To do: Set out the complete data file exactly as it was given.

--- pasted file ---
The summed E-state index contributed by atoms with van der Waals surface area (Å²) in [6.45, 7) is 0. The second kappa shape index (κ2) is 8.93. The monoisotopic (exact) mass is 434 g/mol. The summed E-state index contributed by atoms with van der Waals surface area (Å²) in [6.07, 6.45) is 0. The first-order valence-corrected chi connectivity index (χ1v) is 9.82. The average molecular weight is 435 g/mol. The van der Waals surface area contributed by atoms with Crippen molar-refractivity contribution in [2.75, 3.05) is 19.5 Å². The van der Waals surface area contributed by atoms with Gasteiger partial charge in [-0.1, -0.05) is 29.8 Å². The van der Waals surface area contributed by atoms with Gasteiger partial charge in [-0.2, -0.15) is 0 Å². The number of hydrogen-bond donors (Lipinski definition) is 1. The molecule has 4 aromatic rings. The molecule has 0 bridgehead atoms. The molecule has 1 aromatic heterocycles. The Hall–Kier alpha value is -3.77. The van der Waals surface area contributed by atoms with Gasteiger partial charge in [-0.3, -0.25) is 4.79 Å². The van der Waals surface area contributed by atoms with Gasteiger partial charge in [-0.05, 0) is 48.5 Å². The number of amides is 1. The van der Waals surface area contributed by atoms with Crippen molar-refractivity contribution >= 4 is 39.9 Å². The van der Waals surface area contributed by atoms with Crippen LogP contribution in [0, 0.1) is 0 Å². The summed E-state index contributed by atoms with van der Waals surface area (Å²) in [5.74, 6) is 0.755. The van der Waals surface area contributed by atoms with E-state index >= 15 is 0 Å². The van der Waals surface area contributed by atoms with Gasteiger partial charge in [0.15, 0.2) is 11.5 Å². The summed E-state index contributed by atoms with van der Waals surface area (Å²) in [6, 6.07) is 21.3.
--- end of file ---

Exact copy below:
The summed E-state index contributed by atoms with van der Waals surface area (Å²) in [6.45, 7) is 0. The second kappa shape index (κ2) is 8.93. The monoisotopic (exact) mass is 434 g/mol. The summed E-state index contributed by atoms with van der Waals surface area (Å²) in [6.07, 6.45) is 0. The first-order valence-corrected chi connectivity index (χ1v) is 9.82. The average molecular weight is 435 g/mol. The van der Waals surface area contributed by atoms with Crippen molar-refractivity contribution in [2.75, 3.05) is 19.5 Å². The van der Waals surface area contributed by atoms with Gasteiger partial charge in [-0.1, -0.05) is 29.8 Å². The van der Waals surface area contributed by atoms with Gasteiger partial charge in [-0.2, -0.15) is 0 Å². The number of hydrogen-bond donors (Lipinski definition) is 1. The molecule has 4 aromatic rings. The molecule has 0 bridgehead atoms. The molecule has 1 aromatic heterocycles. The Hall–Kier alpha value is -3.77. The van der Waals surface area contributed by atoms with Gasteiger partial charge in [-0.3, -0.25) is 4.79 Å². The van der Waals surface area contributed by atoms with Gasteiger partial charge in [-0.05, 0) is 48.5 Å². The number of amides is 1. The van der Waals surface area contributed by atoms with Crippen molar-refractivity contribution >= 4 is 39.9 Å². The van der Waals surface area contributed by atoms with Crippen LogP contribution in [0, 0.1) is 0 Å². The summed E-state index contributed by atoms with van der Waals surface area (Å²) in [5.74, 6) is 0.755. The van der Waals surface area contributed by atoms with E-state index >= 15 is 0 Å². The van der Waals surface area contributed by atoms with Gasteiger partial charge in [0.15, 0.2) is 11.5 Å². The summed E-state index contributed by atoms with van der Waals surface area (Å²) in [6, 6.07) is 21.3.